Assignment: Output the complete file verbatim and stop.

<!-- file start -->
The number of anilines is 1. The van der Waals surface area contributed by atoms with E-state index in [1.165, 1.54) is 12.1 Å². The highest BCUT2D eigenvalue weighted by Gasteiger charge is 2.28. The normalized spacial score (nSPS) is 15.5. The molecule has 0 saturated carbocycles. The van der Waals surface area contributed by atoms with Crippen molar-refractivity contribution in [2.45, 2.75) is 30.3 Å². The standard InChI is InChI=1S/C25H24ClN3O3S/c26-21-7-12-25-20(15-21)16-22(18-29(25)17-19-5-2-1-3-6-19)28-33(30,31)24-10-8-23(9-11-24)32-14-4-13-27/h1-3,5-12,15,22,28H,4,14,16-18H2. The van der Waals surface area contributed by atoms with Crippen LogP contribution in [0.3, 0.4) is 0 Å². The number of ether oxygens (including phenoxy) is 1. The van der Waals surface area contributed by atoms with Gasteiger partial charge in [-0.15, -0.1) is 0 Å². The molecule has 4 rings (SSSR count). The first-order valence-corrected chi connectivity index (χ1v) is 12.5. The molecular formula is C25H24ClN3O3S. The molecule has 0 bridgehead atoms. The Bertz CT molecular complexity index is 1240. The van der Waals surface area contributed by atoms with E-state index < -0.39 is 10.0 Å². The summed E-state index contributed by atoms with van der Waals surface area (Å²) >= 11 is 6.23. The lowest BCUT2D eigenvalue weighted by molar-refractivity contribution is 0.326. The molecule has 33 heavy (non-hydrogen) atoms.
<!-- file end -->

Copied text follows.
The number of anilines is 1. The van der Waals surface area contributed by atoms with E-state index in [1.165, 1.54) is 12.1 Å². The highest BCUT2D eigenvalue weighted by Gasteiger charge is 2.28. The normalized spacial score (nSPS) is 15.5. The molecule has 0 saturated carbocycles. The van der Waals surface area contributed by atoms with Crippen molar-refractivity contribution in [2.45, 2.75) is 30.3 Å². The standard InChI is InChI=1S/C25H24ClN3O3S/c26-21-7-12-25-20(15-21)16-22(18-29(25)17-19-5-2-1-3-6-19)28-33(30,31)24-10-8-23(9-11-24)32-14-4-13-27/h1-3,5-12,15,22,28H,4,14,16-18H2. The van der Waals surface area contributed by atoms with Crippen LogP contribution in [0.3, 0.4) is 0 Å². The number of ether oxygens (including phenoxy) is 1. The van der Waals surface area contributed by atoms with Gasteiger partial charge in [-0.15, -0.1) is 0 Å². The molecule has 4 rings (SSSR count). The first-order valence-corrected chi connectivity index (χ1v) is 12.5. The molecular formula is C25H24ClN3O3S. The molecule has 0 bridgehead atoms. The Bertz CT molecular complexity index is 1240. The van der Waals surface area contributed by atoms with E-state index < -0.39 is 10.0 Å². The summed E-state index contributed by atoms with van der Waals surface area (Å²) >= 11 is 6.23. The lowest BCUT2D eigenvalue weighted by molar-refractivity contribution is 0.326. The molecule has 33 heavy (non-hydrogen) atoms.